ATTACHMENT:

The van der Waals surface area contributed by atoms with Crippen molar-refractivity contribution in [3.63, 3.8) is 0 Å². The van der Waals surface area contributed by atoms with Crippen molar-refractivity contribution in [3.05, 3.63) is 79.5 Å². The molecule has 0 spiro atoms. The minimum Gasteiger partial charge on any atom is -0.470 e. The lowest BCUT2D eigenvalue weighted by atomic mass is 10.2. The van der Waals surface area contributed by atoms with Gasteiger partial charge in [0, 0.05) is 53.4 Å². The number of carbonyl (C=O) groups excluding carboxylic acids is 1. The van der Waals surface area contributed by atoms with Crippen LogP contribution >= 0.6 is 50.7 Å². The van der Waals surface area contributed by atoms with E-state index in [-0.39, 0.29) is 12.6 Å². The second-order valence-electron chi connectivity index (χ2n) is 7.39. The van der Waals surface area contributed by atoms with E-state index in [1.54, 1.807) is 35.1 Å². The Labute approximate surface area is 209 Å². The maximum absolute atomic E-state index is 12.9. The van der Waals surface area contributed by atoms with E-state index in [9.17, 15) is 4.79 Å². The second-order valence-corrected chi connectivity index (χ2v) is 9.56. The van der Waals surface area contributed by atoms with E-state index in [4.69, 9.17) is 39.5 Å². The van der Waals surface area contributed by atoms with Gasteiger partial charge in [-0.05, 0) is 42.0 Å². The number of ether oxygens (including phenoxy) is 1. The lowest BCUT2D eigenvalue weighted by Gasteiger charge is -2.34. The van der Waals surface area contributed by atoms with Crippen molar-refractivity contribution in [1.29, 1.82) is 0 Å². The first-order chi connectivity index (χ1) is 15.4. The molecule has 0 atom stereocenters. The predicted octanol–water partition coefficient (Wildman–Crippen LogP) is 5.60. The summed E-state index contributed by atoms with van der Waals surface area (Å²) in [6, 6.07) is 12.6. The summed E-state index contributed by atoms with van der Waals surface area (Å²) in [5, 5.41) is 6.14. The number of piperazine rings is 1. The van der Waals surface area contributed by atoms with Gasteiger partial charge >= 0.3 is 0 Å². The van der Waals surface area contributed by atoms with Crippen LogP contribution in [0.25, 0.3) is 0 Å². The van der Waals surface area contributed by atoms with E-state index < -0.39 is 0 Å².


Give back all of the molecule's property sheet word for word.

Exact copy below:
The van der Waals surface area contributed by atoms with Crippen molar-refractivity contribution in [3.63, 3.8) is 0 Å². The van der Waals surface area contributed by atoms with Crippen molar-refractivity contribution in [3.05, 3.63) is 79.5 Å². The molecule has 0 spiro atoms. The minimum Gasteiger partial charge on any atom is -0.470 e. The lowest BCUT2D eigenvalue weighted by atomic mass is 10.2. The van der Waals surface area contributed by atoms with Gasteiger partial charge in [0, 0.05) is 53.4 Å². The number of carbonyl (C=O) groups excluding carboxylic acids is 1. The van der Waals surface area contributed by atoms with Crippen LogP contribution >= 0.6 is 50.7 Å². The van der Waals surface area contributed by atoms with E-state index in [-0.39, 0.29) is 12.6 Å². The second-order valence-electron chi connectivity index (χ2n) is 7.39. The van der Waals surface area contributed by atoms with E-state index in [1.54, 1.807) is 35.1 Å². The Labute approximate surface area is 209 Å². The maximum absolute atomic E-state index is 12.9. The van der Waals surface area contributed by atoms with E-state index in [9.17, 15) is 4.79 Å². The second-order valence-corrected chi connectivity index (χ2v) is 9.56. The van der Waals surface area contributed by atoms with E-state index in [4.69, 9.17) is 39.5 Å². The van der Waals surface area contributed by atoms with Gasteiger partial charge in [-0.05, 0) is 42.0 Å². The number of ether oxygens (including phenoxy) is 1. The lowest BCUT2D eigenvalue weighted by Gasteiger charge is -2.34. The van der Waals surface area contributed by atoms with Crippen molar-refractivity contribution in [1.29, 1.82) is 0 Å². The first-order chi connectivity index (χ1) is 15.4. The molecule has 0 atom stereocenters. The predicted octanol–water partition coefficient (Wildman–Crippen LogP) is 5.60. The summed E-state index contributed by atoms with van der Waals surface area (Å²) in [6, 6.07) is 12.6. The summed E-state index contributed by atoms with van der Waals surface area (Å²) in [5, 5.41) is 6.14. The number of piperazine rings is 1. The van der Waals surface area contributed by atoms with Gasteiger partial charge >= 0.3 is 0 Å². The van der Waals surface area contributed by atoms with Crippen LogP contribution in [0.25, 0.3) is 0 Å². The van der Waals surface area contributed by atoms with E-state index < -0.39 is 0 Å².